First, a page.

For over a week that question stopped my heart in its tracks. The question made food lose taste and sleep impossible. I wondered, even if they had survived the initial destruction, how long could they make it without food or water in punishing 90-degree temperatures? Not knowing if my parents were starving or safe made every meal, and every moment my head touched a pillow, a painfully guilty experience.
So I decided to stop sitting around, waiting for answers. My literary agent, Lisa Leshne, was kind enough to connect me to Laura Posada, an influencer and life coach who was organizing relief flights into Puerto Rico and connecting with family on the ground. I donated to her fund in hopes that the karma gods would high five me back. I was so grateful when she was able to get boots on the ground near our farm. Her team used a satellite phone to provide me with the most relieving news I’ve ever received, proof of life. I got to hear my parents’ voices and let them know that I was working my butt off to better their precarious situation.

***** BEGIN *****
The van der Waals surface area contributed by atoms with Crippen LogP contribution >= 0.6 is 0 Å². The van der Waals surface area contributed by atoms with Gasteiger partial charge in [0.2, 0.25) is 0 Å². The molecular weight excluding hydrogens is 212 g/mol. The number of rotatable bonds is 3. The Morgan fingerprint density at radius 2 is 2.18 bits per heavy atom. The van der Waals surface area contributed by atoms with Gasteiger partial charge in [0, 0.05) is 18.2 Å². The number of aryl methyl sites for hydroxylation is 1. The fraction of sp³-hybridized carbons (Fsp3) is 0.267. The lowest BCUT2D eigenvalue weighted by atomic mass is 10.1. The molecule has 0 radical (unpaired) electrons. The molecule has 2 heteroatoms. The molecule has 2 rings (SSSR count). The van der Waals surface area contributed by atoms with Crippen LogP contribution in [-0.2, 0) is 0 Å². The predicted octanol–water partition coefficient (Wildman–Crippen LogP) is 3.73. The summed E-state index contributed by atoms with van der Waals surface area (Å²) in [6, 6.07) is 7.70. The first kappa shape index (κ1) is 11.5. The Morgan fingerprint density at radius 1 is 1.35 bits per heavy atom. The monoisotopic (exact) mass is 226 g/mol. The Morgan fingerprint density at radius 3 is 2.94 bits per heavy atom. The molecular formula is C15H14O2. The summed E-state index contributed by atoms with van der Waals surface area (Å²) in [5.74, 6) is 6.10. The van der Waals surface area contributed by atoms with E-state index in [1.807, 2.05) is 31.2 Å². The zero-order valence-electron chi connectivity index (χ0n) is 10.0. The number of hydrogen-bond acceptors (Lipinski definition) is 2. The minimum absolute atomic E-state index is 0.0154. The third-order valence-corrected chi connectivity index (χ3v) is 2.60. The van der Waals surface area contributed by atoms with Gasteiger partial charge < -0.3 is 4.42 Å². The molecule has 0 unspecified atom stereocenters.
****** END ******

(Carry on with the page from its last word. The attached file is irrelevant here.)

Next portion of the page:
Hardened fighters that they are, they didn’t want to leave the island. It was their home through thick and thin. Their farm was ripped apart, but their house, built by my grandfather’s own hands, was standing strong. Perhaps the most unexpected, most sobering, statement I’ve ever heard came from my father when he sighed, “I don’t want to complain. A lot of people have it worse.” I laughed. They were living in sweltering temperatures, in archaic conditions, in a territory forgotten by their own country, but he didn’t want to complain. Puerto Ricans are the toughest people in the world.